UK approves Pfizer vaccine first shots, reassures consumers it is safe

*British Government says 800,000 vaccine doses ready for delivery from Belgium as the UK becomes first Western country to approve a COVID shot

*The emergency authorisation clears the way for deployment of a vaccine that Pfizer and its German partner say is 95% effective in preventing illness

Isola Moses | ConsumerConnect

Amid much expectation of the readiness of a certified virus vaccine against the frightful novel Coronavirus pandemic across the world, the United Kingdom (UK) has become the first Western country to approve a COVID-19 vaccine as the country’s regulator cleared Pfizer Inc. and BioNTech SE’s vaccine shots ahead of decisions in the United States (US) and European Union (EU).

Accordingly, British ministers and officials have reassured the people that the newly licensed Pfizer/BioNTech Coronavirus vaccine is safe, ahead of its roll out across the country starting next week.

British Prime Minister Boris Johnson

The emergency authorisation, according to agency report, clears the way for the deployment of a vaccine that Pfizer and its German partner have said is 95% effective in preventing illness. The shot will be available in Britain from next week.

Health Secretary Matt Hancock in a radio interview said “this is going to be one of the biggest civilian projects in history”, with 50 hospitals preparing to administer the vaccine and 800,000 doses ready to be delivered from Belgium.

It was learnt the UK had indicated that it would move swiftly in approving a vaccine, and doctors across the country were put on standby for a possible rollout.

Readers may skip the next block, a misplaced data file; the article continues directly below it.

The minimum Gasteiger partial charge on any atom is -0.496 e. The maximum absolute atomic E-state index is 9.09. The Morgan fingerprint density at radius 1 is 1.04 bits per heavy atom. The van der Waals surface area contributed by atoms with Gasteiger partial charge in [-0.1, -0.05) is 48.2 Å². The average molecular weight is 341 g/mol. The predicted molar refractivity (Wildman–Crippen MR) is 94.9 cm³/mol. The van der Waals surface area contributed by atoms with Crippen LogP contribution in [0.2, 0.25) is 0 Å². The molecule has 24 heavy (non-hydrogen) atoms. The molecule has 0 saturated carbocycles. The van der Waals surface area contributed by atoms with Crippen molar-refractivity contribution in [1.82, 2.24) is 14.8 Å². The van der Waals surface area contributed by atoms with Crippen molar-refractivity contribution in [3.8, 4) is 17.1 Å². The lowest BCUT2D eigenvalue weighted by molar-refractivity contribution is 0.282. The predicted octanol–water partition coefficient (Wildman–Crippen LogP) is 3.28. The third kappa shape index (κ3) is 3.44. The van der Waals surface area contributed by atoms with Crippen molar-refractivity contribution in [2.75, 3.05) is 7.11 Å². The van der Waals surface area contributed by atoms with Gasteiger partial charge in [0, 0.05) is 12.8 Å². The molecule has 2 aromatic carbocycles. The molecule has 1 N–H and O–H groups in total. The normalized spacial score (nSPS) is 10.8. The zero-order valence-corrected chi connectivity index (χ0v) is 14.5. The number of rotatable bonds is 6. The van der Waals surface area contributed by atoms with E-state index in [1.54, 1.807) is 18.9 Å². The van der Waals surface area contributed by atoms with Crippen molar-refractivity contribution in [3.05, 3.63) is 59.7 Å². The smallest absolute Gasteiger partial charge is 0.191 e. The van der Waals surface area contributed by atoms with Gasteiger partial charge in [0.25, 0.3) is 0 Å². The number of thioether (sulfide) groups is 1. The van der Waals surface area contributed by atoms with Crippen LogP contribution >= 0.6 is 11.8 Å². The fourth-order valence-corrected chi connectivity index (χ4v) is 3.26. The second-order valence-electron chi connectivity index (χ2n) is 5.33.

For British Prime Minister Boris Johnson, the rollout may offer some political respite after eight months of criticism over his pandemic strategy, as Britain’s death toll nears 60,000.

Hancock said on Sky News that “we can see the way out, and we can see that by the spring we are going to be through this.”

However, the government needs to deliver the shots efficiently across the country and its patchy record on pandemic logistics is one reason often given for why the UK has the highest death toll in Europe.

In a further complication, a Brexit trade deal has yet to be signed and the end of transitional arrangements risks disrupting supply chains at the turn of the year.

Meanwhile, the UK regulator, the Medicines and Healthcare Products Regulatory Agency, Wednesday, December 2, 2020, said that the vaccine “met its strict standards of safety, quality and effectiveness.”

Pfizer, along with Moderna Inc. and the University of Oxford’s partner, AstraZeneca Plc, have sprinted ahead in a bid to deliver coronavirus vaccines in record time.

Meanwhile, senior British ministers and officials have reassured the people that the newly licensed Pfizer/BioNTech Coronavirus vaccine is safe, ahead of its roll out across the country starting next week.

June Raine, Chief Executive of the UK Medicines and Healthcare products Regulatory Agency, said everyone can be “absolutely confident that no corners whatsoever have been cut” in the approval process.

Health Secretary Matt Hancock even offered to receive the shot live on television, according to report.

But after the accelerated decision, the ministers have a challenge to convince the vast majority of the population to be vaccinated in order to ensure the programme is effective.

Trust in Boris Johnson’s government is said to be in short supply after a series of missteps during the pandemic that left the UK with a staggering death toll approaching 60,000 and its deepest recession for 300 years.

Likewise, concerns have been raised over the time taken to develop the vaccine ─ 10 months rather than the usual 10 years ─ and why the MHRA was quicker to approve it than other regulators.

In a televised briefing, Raine said the MHRA carried out an “extremely thorough and scientifically rigorous review” and the vaccine had only been approved “because those strict tests have been done and complied with.”

Pressed on why the UK had approved the vaccine before the US and EU, she said her colleagues had worked nights and weekends.

“The public can be absolutely confident that the standards we have worked to are equivalent to those around the world,” said she.

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